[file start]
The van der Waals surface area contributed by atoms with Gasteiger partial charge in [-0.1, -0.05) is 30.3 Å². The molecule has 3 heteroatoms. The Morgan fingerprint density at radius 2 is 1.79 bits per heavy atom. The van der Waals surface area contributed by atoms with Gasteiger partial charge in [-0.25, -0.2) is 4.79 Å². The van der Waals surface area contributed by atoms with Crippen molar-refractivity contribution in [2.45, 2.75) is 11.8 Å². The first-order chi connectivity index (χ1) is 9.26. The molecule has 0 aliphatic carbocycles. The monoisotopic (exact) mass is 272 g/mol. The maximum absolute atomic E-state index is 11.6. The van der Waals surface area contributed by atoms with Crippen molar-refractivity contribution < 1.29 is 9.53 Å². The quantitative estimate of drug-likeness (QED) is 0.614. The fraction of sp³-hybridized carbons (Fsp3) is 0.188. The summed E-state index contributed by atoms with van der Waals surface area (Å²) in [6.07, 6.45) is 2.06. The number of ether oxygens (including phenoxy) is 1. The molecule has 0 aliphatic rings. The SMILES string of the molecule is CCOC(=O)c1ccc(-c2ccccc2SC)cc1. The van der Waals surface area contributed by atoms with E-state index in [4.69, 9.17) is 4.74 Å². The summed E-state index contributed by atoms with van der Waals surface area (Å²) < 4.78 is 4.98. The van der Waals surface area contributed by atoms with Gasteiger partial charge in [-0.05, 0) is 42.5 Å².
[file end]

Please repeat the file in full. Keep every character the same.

The van der Waals surface area contributed by atoms with Gasteiger partial charge in [-0.1, -0.05) is 30.3 Å². The molecule has 3 heteroatoms. The Morgan fingerprint density at radius 2 is 1.79 bits per heavy atom. The van der Waals surface area contributed by atoms with Gasteiger partial charge in [-0.25, -0.2) is 4.79 Å². The van der Waals surface area contributed by atoms with Crippen molar-refractivity contribution in [2.45, 2.75) is 11.8 Å². The first-order chi connectivity index (χ1) is 9.26. The molecule has 0 aliphatic carbocycles. The monoisotopic (exact) mass is 272 g/mol. The maximum absolute atomic E-state index is 11.6. The van der Waals surface area contributed by atoms with Crippen molar-refractivity contribution < 1.29 is 9.53 Å². The quantitative estimate of drug-likeness (QED) is 0.614. The fraction of sp³-hybridized carbons (Fsp3) is 0.188. The summed E-state index contributed by atoms with van der Waals surface area (Å²) in [6.07, 6.45) is 2.06. The number of ether oxygens (including phenoxy) is 1. The molecule has 0 aliphatic rings. The SMILES string of the molecule is CCOC(=O)c1ccc(-c2ccccc2SC)cc1. The van der Waals surface area contributed by atoms with E-state index in [4.69, 9.17) is 4.74 Å². The summed E-state index contributed by atoms with van der Waals surface area (Å²) < 4.78 is 4.98. The van der Waals surface area contributed by atoms with Gasteiger partial charge in [-0.05, 0) is 42.5 Å².